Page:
I have my in-laws to thank for everything in this post. When I was young we occasionally had live Christmas trees, but they came from the hardware store. It wasn’t until after my marriage that I discovered the joys of harvesting your own Christmas tree. Why do I like it so much, you may ask?
- It’s magical. Imagine, an annual treasure hunt with everyone you love in a forested winter wonderland. Finding, cutting, and hauling a Christmas tree out of the woods is adventurous, thrilling, exciting… an all-around jolly-good time. This is one of those easy traditions that transforms your family culture into something magical.
- It’s cheap. It costs about $5-15 to purchase a tag for cutting down a Christmas tree. You are limited by size and conifer variety, but the size limit is something like 20 ft. I don’t even know how you’d haul home a 20 foot tree. And there is no way you’re more limited in conifer variety on a mountain than you are in a store.
- The pictures are priceless. Some of my most favorite family pictures come out of our annual Christmas tree hunt. Everything is beautiful, and everyone is bundled up in scarves, hats, gloves, coats, and boots. Everyone is enjoying themselves, and it all feels so CHRISTMAS-Y!
- The results are lovely. When you buy a tree from a tree lot or purchase a fake tree, you typically end up with the same-old, run-of-the-mill tree that everybody else in the neighborhood has. Trees that grow in the wild have a lot more variety, and in my opinion, that variety is beautiful. You also end up with the wonderful scent of pine in your house. And if you bring home a tree that is just slightly taller than you need, you can cut off the lower branches and use them to decorate your kitchen cabinets or the tops of doorways.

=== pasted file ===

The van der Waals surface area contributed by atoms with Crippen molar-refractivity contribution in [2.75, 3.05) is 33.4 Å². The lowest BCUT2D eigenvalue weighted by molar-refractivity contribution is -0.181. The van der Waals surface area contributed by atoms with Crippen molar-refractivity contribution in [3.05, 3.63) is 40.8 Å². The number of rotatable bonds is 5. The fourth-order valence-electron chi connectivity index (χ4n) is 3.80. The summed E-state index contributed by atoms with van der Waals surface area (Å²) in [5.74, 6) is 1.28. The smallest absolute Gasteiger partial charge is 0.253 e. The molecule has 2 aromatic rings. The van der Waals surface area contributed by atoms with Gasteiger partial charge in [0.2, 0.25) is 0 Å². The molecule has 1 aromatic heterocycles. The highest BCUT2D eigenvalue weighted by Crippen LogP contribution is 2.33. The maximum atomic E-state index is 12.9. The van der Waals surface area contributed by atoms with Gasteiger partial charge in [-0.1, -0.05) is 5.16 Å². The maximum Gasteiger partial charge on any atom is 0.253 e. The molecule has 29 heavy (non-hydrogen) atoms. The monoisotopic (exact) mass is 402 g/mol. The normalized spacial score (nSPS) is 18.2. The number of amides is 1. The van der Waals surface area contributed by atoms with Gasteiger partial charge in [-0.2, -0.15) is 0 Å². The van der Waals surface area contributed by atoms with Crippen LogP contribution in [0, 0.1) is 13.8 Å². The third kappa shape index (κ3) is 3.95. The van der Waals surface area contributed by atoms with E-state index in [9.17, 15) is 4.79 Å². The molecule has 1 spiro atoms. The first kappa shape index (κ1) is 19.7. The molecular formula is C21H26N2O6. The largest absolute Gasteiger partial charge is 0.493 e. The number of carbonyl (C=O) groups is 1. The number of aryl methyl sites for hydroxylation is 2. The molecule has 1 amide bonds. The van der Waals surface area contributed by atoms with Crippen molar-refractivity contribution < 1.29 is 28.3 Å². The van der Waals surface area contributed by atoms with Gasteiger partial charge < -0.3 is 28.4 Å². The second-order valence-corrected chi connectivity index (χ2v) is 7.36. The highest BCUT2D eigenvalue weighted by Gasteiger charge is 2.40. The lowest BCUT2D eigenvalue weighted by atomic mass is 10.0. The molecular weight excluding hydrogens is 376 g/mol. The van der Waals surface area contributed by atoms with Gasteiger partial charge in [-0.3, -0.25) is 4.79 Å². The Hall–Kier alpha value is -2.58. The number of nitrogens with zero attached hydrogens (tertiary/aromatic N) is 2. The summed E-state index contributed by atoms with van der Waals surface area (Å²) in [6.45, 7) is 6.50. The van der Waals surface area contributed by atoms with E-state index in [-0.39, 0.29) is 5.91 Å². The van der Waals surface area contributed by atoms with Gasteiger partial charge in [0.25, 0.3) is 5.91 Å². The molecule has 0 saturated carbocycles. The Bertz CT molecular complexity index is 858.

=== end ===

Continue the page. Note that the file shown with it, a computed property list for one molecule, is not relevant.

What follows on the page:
This was the first year we had vaulted ceilings. We decided to go with a tall, spindly tree. I’ve since decided that spindly isn’t my favorite. It sure was fun to have a tree so tall, though.
If you’d like to give this tradition a try in your family this year, here is how you go about it:
- Figure out where to buy a tag. If you google the State where you live and “Christmas tree tag 2018” you should be able to find where Christmas trees can be cut in your area and where to buy the tag. You can also find out WHEN to buy the tag. In my area, Christmas tree tags sell out quickly, so I’d advise buying the tag the day they go on sale. When you buy, they should provide you with maps of the appropriate locations for your hunt, and the rules concerning height/tree variety/etc.
- Measure your space. Don’t try to eyeball it! Everything looks a lot smaller sitting out under the heavens. The tree you thought would definitely fit could end up being WAY taller than you realized. If you don’t want to use a measuring tape, use your own body as a guide. Estimate how many feet of clearance is there over your fingertips with your arm fully extended over your head. Actually, that’s the method we use, but then we’ve been doing this for years.